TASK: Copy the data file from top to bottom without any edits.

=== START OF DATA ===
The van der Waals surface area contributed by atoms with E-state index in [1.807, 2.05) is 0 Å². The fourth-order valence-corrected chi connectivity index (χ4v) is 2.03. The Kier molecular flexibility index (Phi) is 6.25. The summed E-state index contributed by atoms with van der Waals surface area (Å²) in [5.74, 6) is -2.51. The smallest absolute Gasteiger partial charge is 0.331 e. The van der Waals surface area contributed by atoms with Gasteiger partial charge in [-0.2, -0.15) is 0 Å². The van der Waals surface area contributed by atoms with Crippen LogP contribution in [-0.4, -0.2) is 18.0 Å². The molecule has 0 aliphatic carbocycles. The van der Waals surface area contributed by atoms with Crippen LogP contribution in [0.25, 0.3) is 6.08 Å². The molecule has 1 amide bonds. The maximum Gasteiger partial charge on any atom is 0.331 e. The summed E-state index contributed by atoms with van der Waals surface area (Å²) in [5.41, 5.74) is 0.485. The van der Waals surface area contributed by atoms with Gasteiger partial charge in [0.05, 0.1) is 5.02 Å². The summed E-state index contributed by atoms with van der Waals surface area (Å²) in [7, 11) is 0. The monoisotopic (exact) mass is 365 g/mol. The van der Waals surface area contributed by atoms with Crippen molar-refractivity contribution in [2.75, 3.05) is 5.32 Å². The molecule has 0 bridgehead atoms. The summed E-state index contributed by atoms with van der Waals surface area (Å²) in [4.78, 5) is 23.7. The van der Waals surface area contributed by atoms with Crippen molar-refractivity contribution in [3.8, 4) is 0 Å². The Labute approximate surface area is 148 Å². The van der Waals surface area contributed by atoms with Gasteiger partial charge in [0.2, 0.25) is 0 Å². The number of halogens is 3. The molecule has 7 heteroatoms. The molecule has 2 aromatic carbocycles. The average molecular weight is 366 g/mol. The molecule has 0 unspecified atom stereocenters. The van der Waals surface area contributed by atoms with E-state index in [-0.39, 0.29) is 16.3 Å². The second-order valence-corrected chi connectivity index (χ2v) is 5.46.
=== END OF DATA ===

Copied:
The van der Waals surface area contributed by atoms with E-state index in [1.807, 2.05) is 0 Å². The fourth-order valence-corrected chi connectivity index (χ4v) is 2.03. The Kier molecular flexibility index (Phi) is 6.25. The summed E-state index contributed by atoms with van der Waals surface area (Å²) in [5.74, 6) is -2.51. The smallest absolute Gasteiger partial charge is 0.331 e. The van der Waals surface area contributed by atoms with Gasteiger partial charge in [-0.2, -0.15) is 0 Å². The van der Waals surface area contributed by atoms with Crippen LogP contribution in [-0.4, -0.2) is 18.0 Å². The molecule has 0 aliphatic carbocycles. The van der Waals surface area contributed by atoms with Crippen LogP contribution in [0.25, 0.3) is 6.08 Å². The molecule has 1 amide bonds. The maximum Gasteiger partial charge on any atom is 0.331 e. The summed E-state index contributed by atoms with van der Waals surface area (Å²) in [5.41, 5.74) is 0.485. The van der Waals surface area contributed by atoms with Gasteiger partial charge in [0.05, 0.1) is 5.02 Å². The summed E-state index contributed by atoms with van der Waals surface area (Å²) in [7, 11) is 0. The monoisotopic (exact) mass is 365 g/mol. The van der Waals surface area contributed by atoms with Crippen molar-refractivity contribution in [2.75, 3.05) is 5.32 Å². The molecule has 0 bridgehead atoms. The summed E-state index contributed by atoms with van der Waals surface area (Å²) in [4.78, 5) is 23.7. The van der Waals surface area contributed by atoms with Crippen molar-refractivity contribution in [3.8, 4) is 0 Å². The Labute approximate surface area is 148 Å². The van der Waals surface area contributed by atoms with Gasteiger partial charge in [0.2, 0.25) is 0 Å². The number of halogens is 3. The molecule has 7 heteroatoms. The molecule has 2 aromatic carbocycles. The average molecular weight is 366 g/mol. The molecule has 0 unspecified atom stereocenters. The van der Waals surface area contributed by atoms with E-state index in [-0.39, 0.29) is 16.3 Å². The second-order valence-corrected chi connectivity index (χ2v) is 5.46.